This could be Hugo
By Mimi Mondol
For Mimi Mondal, being nominated for one of the most prestigious awards in science fiction/ fantasy (SFF) has had an unexpected downside: instead of her work, it has drawn attention to her identity.
That's because Mondal, who was nominated for the Hugo Award along with senior editor Alexandra Pierce in the Best Related Work category for an anthology of essays and letters to the eminent sci-fi writer Octavia Butler, happens to be both Dalit and queer. The combination is pure headline gold, of course. And its even relevant, since Butler was a pioneer African-American in the writing of speculative fiction. But Mondal isn't keen to play the part.
Being turned into a Dalit icon while not many people talk about my actual work reiterates the exact stereotype casteists bring against us all the time, that we will take any opportunity for attention while nobody ever sees any work. I am not an activist by profession, but Dalits don't have to be either activists or nothing, Mondal says.
With the nod to her anthology, titled Luminescent Threads, and another nomination for the magazine Strange Horizons, edited, among several others, by lawyer Gautam Bhatia and scholar Aishwarya Subramanian, the Hugo Awards recognised India's contribution to the genre.
Luminescent Threads has also won a Locus Award and has been nominated for a British Fantasy award. I've been extremely stunned the past few months, she says. I'm not the best Indian SFF writer internationally, and the unspoken understanding we always had was that not many people in India would ever read or hear of us.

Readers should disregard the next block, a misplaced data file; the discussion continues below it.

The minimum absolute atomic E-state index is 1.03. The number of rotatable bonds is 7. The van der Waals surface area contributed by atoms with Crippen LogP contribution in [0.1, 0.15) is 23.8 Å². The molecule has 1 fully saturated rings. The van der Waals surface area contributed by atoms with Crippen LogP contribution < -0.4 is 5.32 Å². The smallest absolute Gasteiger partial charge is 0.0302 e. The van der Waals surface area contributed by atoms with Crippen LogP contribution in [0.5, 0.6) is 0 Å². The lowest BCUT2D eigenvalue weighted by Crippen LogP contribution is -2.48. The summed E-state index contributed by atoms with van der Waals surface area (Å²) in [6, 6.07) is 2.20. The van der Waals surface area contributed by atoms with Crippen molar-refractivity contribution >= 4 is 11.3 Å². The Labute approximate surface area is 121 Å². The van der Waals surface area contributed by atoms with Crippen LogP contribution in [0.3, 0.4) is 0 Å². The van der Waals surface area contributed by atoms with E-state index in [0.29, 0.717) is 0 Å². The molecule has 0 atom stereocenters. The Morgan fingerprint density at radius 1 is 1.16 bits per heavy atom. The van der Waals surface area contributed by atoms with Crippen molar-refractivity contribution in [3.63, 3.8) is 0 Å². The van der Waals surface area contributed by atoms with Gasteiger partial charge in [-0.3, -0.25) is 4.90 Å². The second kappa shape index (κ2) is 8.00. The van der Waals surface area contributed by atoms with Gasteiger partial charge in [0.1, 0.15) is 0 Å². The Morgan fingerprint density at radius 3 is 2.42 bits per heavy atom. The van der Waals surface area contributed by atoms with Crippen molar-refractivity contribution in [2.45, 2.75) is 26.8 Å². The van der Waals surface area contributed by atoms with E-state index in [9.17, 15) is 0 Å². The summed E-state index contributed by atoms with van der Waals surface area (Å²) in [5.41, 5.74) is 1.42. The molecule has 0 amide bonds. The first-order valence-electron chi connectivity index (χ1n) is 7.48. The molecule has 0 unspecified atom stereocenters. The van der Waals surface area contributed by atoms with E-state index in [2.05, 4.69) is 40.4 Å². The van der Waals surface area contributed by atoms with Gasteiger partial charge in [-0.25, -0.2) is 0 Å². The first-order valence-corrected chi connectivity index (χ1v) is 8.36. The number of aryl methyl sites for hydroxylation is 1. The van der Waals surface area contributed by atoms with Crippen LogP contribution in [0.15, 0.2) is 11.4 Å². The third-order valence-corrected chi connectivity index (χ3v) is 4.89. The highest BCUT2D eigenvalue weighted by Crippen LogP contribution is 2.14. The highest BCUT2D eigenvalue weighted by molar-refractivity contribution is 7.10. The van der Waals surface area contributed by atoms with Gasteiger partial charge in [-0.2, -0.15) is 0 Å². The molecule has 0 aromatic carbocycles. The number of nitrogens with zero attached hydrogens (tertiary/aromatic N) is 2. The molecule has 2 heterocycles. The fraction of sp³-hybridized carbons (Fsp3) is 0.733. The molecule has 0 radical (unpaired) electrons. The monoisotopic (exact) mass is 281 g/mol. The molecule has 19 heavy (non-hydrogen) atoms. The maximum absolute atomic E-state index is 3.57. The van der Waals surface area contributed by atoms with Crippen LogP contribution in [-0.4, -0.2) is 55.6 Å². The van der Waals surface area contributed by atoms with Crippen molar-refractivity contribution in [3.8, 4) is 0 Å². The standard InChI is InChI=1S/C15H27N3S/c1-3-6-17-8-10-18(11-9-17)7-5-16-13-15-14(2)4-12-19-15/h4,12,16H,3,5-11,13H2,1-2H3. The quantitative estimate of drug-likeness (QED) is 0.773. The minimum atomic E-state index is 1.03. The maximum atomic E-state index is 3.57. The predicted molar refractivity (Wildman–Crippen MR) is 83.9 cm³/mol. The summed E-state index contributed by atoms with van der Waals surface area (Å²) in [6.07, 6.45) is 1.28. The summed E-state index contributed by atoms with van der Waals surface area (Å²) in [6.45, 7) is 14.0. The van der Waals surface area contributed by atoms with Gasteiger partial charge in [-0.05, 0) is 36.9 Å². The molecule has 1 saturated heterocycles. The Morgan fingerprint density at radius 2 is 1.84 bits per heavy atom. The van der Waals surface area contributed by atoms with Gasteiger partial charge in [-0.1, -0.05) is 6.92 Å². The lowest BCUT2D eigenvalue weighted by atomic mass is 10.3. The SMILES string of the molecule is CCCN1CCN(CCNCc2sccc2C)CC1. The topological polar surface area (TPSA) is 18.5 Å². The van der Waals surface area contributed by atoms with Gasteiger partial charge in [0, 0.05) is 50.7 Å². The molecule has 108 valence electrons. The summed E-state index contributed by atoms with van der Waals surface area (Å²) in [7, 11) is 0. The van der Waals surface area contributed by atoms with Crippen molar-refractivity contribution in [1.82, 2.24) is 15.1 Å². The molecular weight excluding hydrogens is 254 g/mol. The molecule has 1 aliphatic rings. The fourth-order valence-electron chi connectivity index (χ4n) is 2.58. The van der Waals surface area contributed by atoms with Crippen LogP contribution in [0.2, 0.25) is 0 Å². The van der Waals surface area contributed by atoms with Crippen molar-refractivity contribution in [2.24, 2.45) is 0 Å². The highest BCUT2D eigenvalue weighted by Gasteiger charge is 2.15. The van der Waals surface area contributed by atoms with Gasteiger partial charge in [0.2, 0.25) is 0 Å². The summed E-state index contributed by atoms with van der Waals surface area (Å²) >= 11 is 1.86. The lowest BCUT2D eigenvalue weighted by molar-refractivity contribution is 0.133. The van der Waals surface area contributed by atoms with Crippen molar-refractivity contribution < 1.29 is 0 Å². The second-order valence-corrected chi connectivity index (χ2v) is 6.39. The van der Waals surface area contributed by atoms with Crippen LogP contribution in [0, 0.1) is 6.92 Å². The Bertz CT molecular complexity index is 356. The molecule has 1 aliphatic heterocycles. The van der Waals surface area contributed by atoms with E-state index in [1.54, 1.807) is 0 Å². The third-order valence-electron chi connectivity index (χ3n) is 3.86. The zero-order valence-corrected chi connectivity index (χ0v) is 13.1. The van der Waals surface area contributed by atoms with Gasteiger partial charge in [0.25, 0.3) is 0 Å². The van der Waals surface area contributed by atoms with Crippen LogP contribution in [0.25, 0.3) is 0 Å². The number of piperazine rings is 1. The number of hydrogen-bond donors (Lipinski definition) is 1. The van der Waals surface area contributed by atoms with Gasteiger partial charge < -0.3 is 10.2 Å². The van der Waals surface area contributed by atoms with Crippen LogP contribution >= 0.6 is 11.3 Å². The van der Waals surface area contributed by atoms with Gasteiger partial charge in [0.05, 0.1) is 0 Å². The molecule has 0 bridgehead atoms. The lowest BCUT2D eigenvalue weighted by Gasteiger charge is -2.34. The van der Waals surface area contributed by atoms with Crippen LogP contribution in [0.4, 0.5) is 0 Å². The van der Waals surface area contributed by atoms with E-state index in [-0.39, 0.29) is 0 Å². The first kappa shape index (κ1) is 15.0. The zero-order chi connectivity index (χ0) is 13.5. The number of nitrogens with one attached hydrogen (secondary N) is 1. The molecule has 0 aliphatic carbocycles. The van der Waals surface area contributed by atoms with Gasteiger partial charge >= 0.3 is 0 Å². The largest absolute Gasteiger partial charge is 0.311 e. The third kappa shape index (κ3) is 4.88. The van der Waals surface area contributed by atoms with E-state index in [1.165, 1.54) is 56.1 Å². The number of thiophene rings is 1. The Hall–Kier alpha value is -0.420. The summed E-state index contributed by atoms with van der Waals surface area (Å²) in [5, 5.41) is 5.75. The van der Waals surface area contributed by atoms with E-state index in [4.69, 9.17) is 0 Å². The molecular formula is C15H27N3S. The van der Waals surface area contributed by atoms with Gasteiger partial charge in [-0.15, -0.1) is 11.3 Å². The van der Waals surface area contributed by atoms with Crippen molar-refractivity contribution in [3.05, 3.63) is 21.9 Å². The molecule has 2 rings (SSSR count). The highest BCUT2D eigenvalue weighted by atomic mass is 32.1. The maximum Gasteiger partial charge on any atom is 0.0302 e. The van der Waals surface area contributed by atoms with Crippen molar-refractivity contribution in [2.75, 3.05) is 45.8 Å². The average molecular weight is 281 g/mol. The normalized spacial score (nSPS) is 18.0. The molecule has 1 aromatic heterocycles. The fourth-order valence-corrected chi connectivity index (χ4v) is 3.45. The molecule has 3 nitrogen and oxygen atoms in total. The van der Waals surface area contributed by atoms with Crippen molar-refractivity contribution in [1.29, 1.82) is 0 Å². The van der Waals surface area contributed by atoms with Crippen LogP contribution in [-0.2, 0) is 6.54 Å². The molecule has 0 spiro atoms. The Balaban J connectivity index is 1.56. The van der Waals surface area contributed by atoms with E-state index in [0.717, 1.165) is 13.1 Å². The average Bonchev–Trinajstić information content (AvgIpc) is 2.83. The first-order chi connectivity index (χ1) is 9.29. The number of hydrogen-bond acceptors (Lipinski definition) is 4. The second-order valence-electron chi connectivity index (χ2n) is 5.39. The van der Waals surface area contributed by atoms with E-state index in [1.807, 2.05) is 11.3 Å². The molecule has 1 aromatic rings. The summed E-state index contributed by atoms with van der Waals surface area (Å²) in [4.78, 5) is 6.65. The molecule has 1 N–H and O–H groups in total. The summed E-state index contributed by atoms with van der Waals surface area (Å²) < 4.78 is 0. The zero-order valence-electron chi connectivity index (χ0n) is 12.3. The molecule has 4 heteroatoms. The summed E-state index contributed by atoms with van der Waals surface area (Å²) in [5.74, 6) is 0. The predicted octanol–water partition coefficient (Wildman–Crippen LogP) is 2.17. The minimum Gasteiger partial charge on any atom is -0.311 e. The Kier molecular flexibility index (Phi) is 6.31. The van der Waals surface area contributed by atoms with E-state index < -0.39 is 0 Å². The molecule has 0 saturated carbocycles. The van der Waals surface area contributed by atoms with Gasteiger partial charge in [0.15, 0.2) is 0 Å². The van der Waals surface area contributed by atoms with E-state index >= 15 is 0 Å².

Luminescent Threads is anything but a passive tribute to a dead writer. The letters speak of the hope Butlers work gave to those who faced oppression, and the prescience she displayed in predicting today's politics.
In her own fiction, too, Mondal writes about the oppression of Dalits, women and the underprivileged. Mondal's characters are strikingly relatable, but that's no surprise, she says. People have always related more closely to fantastical characters because they represent archetypes that are true about their narratives in life, while a more realistic character can become un-relatable for just one detail that differs from you, she says.
The reviewer is a researcher and archiving consultant